This photo also looks doctored. However, it too, is real. The sinkhole shown above opened on a residential street in the San Fernando Valley in California in 2009, due to a water main burst. Luckily, the firefighters inside the truck escaped without any injury despite water and mud filling inside the vehicle. The broken main that caused the sinkhole hasn’t been updated since 1914.
In 2013, the city of Samara (previously known as Kuybyshev) in Russia, garnered worldwide media attention online for its “epidemic of sinkholes”. Over a span of weeks, residents witnessed vehicles of all types fall into collapsed road sections. Experts theorized that thawing ice melting into the ground (from winter transitioning to spring) was the reason for all of the sudden sinkholes.
Port Melbourne, Australia
In December 2014, a sinkhole disrupted the flow of traffic on Liardet Street in Port Melbourne, Australia. A water main was to blame. The hole swallowed three cars, and the flood that caused it inundated up to 50 homes. Fortunately, repair crews arrived at the scene within 15 minutes.
Comforting Facts About Sinkholes
These images are frightening and sobering, considering they’re happening all over the world. Climate change, urbanization, and over-extraction of ground minerals have all been listed as causes for why sinkholes have become so common. You might not want to imagine yourself in such a situation. However, there are some important facts to keep in mind about them.
The Reality Behind Sinkholes
- Sinkholes almost never result in fatalities – The idea of the Earth swallowing a vehicle full of people in it sounds like a nightmare. In the moment, such an experience is scary. However, the majority of drivers who have fallen into a sinkhole, were rescued with minimal or no injuries. It’s not pleasant falling underground, but rarely is it life-threatening.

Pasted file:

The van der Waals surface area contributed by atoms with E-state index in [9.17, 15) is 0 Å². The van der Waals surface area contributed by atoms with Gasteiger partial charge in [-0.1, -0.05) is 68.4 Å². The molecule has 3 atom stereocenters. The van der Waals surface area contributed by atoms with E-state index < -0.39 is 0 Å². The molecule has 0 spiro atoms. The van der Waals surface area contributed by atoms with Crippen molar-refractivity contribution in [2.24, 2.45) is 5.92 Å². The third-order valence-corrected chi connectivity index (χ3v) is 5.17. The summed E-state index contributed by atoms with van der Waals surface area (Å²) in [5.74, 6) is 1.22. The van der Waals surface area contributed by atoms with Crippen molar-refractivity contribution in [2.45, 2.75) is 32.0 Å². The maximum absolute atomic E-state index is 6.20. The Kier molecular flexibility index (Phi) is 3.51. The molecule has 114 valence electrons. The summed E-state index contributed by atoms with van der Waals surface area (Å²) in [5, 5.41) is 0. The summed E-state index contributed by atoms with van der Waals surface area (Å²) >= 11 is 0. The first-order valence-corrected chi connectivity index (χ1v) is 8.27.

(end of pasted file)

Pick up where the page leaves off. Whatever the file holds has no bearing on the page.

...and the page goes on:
- Sinkholes have identifiable causes – Experts are not in the dark when it comes to sinkholes. Although some people may think of sinkholes as supernatural or a strange phenomena, their causes are well-understood. That leads us to the next point.
- Sinkholes do produce warning signs – Before sinkholes open, they produce plenty of warning signs including fence posts that sag or slump, as well as trees than lean. This isn’t so easy to notice, but it’s worth reporting if you notice it. It’s even better to take an alternate route if you feel that roadway is unsafe. Additionally, it’s wise to remain on guard if your city was recently hit by major flooding, a hurricane or an earthquake – these disasters can all produce sinkholes.
Sinkholes Aren’t a Dead End
You will most likely never find yourself in a sinkhole. In fact, the majority of sinkholes that occur don’t involve any drivers at all, so you can drive in peace. However, if it were to happen, you can rest assured that you will most likely not face an injury of any kind, and emergency assistance will get you out of there quickly. So the next time you see or hear a news report about a sinkhole, you won’t panic. Rather, you’ll know that even if they’re scary, they’re far from being death traps.